It was a foreign-funded NGO, Golos, which presented evidence of widespread vote-rigging in Russia’s recent parliamentary and presidential polls.
At the time, the government accused the United States of using NGOs – primarily US funded ones – to try to influence the political circumstances in Russia.
On Thursday the Helsinki Group’s Alexeyeva proposed that foreign governments prepare reprisals against the Kremlin by restricting travel and freezing assets of those Duma deputies who vote for the law under the so called Magnitsky Act passed in June by the US Senate.
The proposal was similar to the strategy proposed by Nikitin himself on Monday.
Last month, the US Senate passed The Sergei Magnitsky Rule of Law Accountability Act, sponsored by US Democratic Senator Benjamin Cardin and unanimously approved by the US Senate’s Foreign Relations Committee.
The act would impose visa bans and asset freezes on Russian officials allegedly involved in the death of 37-year-old Russian tax lawyer Magnitsky, as well as in other gross human rights abuses in Russia or anywhere in the world.
Magnitsky, who had alleged wide-scale tax fraud sanctioned by Russian officials before himself being arrested, died days before the one year limit that he could be held without trial would expire. His case exploded internationally as it came to light he died as a result of torture and police brutality.
“I am determined to ask the US Senate, the House of Representatives, as well as the European Parliament to add the authors [of the NGO bill], who violate the supremacy of the law, to the Magnitsky list,” Alexeyeva said, according to RIA Novosti.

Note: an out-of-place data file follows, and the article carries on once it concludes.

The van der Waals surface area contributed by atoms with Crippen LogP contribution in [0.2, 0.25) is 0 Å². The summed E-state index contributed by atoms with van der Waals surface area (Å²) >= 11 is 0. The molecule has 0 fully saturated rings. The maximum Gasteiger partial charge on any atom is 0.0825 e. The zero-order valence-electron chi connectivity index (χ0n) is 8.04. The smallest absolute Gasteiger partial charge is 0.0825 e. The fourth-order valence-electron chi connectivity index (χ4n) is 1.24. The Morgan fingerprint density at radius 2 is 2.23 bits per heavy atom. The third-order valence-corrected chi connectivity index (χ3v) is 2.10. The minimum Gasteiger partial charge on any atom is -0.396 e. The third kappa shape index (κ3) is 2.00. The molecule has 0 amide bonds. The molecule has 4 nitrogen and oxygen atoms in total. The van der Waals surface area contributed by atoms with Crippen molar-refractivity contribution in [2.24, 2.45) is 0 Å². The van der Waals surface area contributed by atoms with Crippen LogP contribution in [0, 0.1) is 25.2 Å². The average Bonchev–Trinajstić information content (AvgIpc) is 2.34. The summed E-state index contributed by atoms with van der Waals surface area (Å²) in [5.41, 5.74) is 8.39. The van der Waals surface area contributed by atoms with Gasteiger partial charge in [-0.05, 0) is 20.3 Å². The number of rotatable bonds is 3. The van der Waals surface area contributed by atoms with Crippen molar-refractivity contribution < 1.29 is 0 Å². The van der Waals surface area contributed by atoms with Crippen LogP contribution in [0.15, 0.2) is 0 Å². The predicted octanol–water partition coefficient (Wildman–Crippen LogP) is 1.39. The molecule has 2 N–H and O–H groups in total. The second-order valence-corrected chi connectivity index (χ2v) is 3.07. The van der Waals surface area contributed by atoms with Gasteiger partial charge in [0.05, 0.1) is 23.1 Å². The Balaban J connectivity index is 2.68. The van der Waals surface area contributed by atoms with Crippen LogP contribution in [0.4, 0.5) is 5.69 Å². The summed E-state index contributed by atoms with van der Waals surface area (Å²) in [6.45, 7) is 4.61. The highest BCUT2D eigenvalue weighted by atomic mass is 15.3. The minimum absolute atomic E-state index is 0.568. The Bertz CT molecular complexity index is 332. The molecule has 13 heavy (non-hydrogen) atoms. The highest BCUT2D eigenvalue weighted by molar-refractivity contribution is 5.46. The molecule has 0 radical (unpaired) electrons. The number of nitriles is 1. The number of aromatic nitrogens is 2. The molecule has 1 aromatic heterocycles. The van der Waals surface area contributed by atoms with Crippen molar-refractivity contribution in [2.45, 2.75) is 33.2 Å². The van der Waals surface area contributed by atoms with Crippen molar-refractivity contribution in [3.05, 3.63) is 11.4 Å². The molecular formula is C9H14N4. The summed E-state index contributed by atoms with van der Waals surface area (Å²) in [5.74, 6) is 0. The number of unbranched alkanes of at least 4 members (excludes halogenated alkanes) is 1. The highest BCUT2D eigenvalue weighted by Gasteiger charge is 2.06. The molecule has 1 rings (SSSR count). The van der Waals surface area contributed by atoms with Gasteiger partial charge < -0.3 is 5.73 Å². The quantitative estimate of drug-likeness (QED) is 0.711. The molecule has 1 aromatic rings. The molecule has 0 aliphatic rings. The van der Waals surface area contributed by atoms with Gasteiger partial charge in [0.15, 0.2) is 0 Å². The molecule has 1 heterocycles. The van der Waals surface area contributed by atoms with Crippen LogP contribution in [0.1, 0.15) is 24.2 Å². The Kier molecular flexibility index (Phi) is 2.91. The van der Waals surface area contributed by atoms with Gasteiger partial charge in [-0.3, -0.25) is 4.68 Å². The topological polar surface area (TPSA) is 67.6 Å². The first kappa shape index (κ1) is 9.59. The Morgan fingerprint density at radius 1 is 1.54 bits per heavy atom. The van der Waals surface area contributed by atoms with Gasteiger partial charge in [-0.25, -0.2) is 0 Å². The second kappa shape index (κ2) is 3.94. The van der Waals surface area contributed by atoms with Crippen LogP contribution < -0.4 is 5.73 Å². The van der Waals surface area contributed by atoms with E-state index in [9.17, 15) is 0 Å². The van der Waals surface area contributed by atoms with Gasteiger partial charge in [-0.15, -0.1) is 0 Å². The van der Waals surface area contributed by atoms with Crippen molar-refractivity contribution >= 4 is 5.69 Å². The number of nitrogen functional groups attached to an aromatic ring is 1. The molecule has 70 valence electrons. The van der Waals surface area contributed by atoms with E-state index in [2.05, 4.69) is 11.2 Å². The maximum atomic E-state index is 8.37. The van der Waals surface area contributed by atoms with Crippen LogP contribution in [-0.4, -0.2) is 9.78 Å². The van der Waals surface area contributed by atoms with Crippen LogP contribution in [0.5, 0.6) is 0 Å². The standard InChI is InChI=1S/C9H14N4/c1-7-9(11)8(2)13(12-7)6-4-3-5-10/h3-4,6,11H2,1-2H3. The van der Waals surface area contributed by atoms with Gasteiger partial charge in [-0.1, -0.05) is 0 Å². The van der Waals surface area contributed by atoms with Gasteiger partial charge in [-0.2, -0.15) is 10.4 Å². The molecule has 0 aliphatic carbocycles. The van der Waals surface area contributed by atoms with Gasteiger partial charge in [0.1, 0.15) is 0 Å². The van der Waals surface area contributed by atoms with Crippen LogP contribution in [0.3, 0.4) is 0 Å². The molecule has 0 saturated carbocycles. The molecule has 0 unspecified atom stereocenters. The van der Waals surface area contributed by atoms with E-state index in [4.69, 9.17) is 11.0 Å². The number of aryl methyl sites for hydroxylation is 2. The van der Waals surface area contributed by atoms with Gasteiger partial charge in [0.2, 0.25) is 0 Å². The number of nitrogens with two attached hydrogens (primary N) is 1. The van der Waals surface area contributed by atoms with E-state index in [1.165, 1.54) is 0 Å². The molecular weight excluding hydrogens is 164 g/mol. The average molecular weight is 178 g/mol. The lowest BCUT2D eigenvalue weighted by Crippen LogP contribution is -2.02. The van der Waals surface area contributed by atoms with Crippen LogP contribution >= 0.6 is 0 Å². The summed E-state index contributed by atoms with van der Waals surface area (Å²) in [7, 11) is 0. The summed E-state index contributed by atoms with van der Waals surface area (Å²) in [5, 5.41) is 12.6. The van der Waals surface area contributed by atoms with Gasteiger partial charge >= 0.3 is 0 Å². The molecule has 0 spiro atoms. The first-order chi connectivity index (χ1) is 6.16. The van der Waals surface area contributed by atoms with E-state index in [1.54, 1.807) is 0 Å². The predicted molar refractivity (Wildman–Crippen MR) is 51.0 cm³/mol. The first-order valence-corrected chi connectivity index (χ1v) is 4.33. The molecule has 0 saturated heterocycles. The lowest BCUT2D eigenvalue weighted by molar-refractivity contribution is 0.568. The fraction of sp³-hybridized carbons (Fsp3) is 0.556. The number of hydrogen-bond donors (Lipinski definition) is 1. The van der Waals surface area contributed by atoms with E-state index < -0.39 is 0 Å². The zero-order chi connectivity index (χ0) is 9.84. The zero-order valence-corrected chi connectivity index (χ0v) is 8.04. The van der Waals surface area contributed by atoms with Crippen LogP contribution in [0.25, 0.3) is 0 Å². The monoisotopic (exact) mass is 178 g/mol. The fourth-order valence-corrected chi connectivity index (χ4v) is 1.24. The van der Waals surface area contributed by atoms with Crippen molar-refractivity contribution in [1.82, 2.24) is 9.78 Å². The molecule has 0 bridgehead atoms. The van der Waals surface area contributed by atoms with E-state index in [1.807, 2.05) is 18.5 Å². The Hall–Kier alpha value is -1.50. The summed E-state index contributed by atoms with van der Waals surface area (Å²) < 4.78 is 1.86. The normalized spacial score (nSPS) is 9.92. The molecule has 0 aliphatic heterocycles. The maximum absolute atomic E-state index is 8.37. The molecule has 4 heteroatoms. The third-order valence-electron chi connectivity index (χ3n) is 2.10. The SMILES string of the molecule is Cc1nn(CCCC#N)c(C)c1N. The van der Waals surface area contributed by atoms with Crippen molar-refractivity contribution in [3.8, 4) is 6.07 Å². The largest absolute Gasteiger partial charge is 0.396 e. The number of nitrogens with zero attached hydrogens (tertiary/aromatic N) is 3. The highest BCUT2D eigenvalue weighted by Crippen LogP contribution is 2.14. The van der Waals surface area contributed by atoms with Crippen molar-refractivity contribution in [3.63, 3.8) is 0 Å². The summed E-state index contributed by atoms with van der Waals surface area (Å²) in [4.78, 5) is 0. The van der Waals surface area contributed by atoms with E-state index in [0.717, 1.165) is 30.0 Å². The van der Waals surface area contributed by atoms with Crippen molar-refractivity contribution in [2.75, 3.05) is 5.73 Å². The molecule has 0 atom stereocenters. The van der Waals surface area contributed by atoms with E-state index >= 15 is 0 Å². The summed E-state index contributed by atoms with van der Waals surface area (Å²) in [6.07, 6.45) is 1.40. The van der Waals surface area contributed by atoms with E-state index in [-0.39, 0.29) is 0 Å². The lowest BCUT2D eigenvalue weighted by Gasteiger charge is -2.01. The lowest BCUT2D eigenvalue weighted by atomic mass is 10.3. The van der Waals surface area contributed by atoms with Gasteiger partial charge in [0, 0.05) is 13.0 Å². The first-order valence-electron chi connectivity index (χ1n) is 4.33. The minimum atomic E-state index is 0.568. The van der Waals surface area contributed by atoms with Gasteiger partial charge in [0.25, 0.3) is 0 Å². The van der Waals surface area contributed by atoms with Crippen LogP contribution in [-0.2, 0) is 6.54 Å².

She also intends to publish on the Internet a list of MPs who will vote for adoption of the bill, and appeal to the Russian president to veto it.
Nikitin said the strategy cold hit United Russia’s wealthy deputies were it hurts.
“These people [of United Russia] have foreign bank accounts, houses in foreign countries and send their children to foreign boarding schools,” said Nikitin. “Something like [the Magnitsky Act] could impose limits on these possibilities.”
In a move of soladarity later in the day, all 237 members of United Russia signed the bill, authored by United Russia deputy Alexander Sidyankin, as co-authors in a move that would make them all culpable under the Magnitsky list should the US impose such a sanction if the bill passes, Interfax news agency reported.
There are some 230,000 NGOs operating in Russia, the vast majority of which have nothing to do with politics.